Rent Shop Volunteer Join

Q. Who is Mr. Smarty Plants?

A: There are those who suspect Wildflower Center volunteers are the culpable and capable culprits. Yet, others think staff members play some, albeit small, role. You can torture us with your plant questions, but we will never reveal the Green Guru's secret identity.

Help us grow by giving to the Plant Database Fund or by becoming a member

Did you know you can access the Native Plant Information Network with your web-enabled smartphone?

Share

Ask Mr. Smarty Plants

Ask Mr. Smarty Plants is a free service provided by the staff and volunteers at the Lady Bird Johnson Wildflower Center.

Search Smarty Plants
See a list of all Smarty Plants questions

Please forgive us, but Mr. Smarty Plants has been overwhelmed by a flood of mail and must take a break for awhile to catch up. We hope to be accepting new questions again soon. Thank you!

Need help with plant identification, visit the plant identification page.

 
rate this answer
2 ratings

Monday - June 18, 2012

From: Leander, TX
Region: Southwest
Topic: Xeriscapes, Drought Tolerant, Groundcovers, Shade Tolerant, Grasses or Grass-like, Herbs/Forbs
Title: Ground cover under live oaks
Answered by: Guy Thompson

QUESTION:

I have some areas under Live Oak trees (maybe 200 sq. ft.)that remain bare, in spite of trying Habiturf. Soil is dry, poor and shallow. Can you suggest a living ground cover that would not require major rework of the soil?

ANSWER:

I have had the same experience as you, except my bare ground is under deciduous oaks, Quercus texana (Nuttall oak).  I am experimenting with several native plants that will survive drought.  I'm having pretty good luck with Calyptocarpus vialis (Straggler daisy)Carex planostachys (Cedar sedge)Salvia lyrata (Lyreleaf sage), and Paspalum setaceum (Thin paspalum).  Some of the other sedges, such as Carex texensis (Texas sedge) and Carex amphibola (Creek sedge) might do well, although they might need slightly more water than Habiturf.  These are all mowable at a height of about four inches. The first four species are common around suburban Central Texas, and I simply transplanted some from other spots in my yard.  I also tried Tridens muticus (Slim tridens), but it seems too coarse for a lawn.  If a taller grass will fit in, try Chasmanthium latifolium (Inland sea oats), which grows to about two feet in height and does very well in shade.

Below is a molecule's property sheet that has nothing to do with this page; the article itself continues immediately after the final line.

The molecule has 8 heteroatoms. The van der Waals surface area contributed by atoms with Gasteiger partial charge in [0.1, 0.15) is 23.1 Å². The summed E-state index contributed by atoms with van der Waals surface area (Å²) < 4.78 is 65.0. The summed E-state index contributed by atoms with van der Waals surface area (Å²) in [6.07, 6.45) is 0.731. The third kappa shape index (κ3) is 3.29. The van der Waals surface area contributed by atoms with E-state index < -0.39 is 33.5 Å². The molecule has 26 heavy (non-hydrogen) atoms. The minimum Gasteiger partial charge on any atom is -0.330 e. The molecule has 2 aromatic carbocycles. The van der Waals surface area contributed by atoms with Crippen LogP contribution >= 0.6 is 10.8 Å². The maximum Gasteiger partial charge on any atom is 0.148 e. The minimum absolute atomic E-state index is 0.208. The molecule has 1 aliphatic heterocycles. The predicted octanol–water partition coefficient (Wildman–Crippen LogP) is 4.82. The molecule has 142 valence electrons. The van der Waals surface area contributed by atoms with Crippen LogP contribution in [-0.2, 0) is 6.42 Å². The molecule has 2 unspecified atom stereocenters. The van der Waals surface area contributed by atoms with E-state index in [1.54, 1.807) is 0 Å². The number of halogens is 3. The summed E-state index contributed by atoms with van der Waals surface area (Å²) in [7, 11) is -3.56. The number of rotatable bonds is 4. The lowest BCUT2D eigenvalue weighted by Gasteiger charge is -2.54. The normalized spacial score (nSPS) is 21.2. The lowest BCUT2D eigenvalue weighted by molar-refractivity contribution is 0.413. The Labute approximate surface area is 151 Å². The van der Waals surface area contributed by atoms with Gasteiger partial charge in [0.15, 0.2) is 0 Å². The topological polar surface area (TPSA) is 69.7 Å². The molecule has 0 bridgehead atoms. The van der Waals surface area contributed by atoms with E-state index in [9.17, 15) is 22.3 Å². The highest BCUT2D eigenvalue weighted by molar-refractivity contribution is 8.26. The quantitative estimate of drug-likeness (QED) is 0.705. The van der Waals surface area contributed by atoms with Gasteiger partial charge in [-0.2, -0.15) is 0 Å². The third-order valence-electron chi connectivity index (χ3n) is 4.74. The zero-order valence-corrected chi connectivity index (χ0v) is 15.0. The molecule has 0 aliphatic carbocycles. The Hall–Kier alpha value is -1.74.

Images of some of my suggested species are shown below.

 

From the Image Gallery


Horseherb
Calyptocarpus vialis

Cedar sedge
Carex planostachys

Lyreleaf sage
Salvia lyrata

Thin paspalum
Paspalum setaceum

Slim tridens
Tridens muticus

Inland sea oats
Chasmanthium latifolium

More Xeriscapes Questions

Converting a Texas backyard to grow Xerophytic native plants
January 09, 2015 - I am planning the conversion of our backyard, about 4000 sq ft of largely St Augustine, into a grassless landscape of hardscaping and native plants. Iíve been an avid gardener of rock garden plants i...
view the full question and answer

Need suggestions for plants for a bird/small wildlife refuge in Wichita Co, TX.
August 26, 2011 - With our continuing drought in North Texas, I'm planning to transform my small backyard into a bird/small wildlife "refuge". What types of native plants and grasses can I plant in dry, hot Wichita ...
view the full question and answer

Appropriate use of redbud from Austin
May 04, 2014 - I am considering purchasing a hearts of gold redbud; I am also xeriscaping my front yard. I live in Austin,TX. Will this tree do ok in full Tx sun (8+ hours) with once a week watering? If this...
view the full question and answer

Low-maintenance native plants for Arizona
March 12, 2009 - Will you please suggest some Native plants that can be left without care for the summer and survive - other than cactus?
view the full question and answer

Plants for small shady area with clay soil
August 09, 2011 - Many people have space between the sidewalk and the street in front of their homes. In that space in front of our house is a growing maple that provides a lot of shade. The space is very dry, with...
view the full question and answer

Support the Wildflower Center by Donating Online or Becoming a Member today.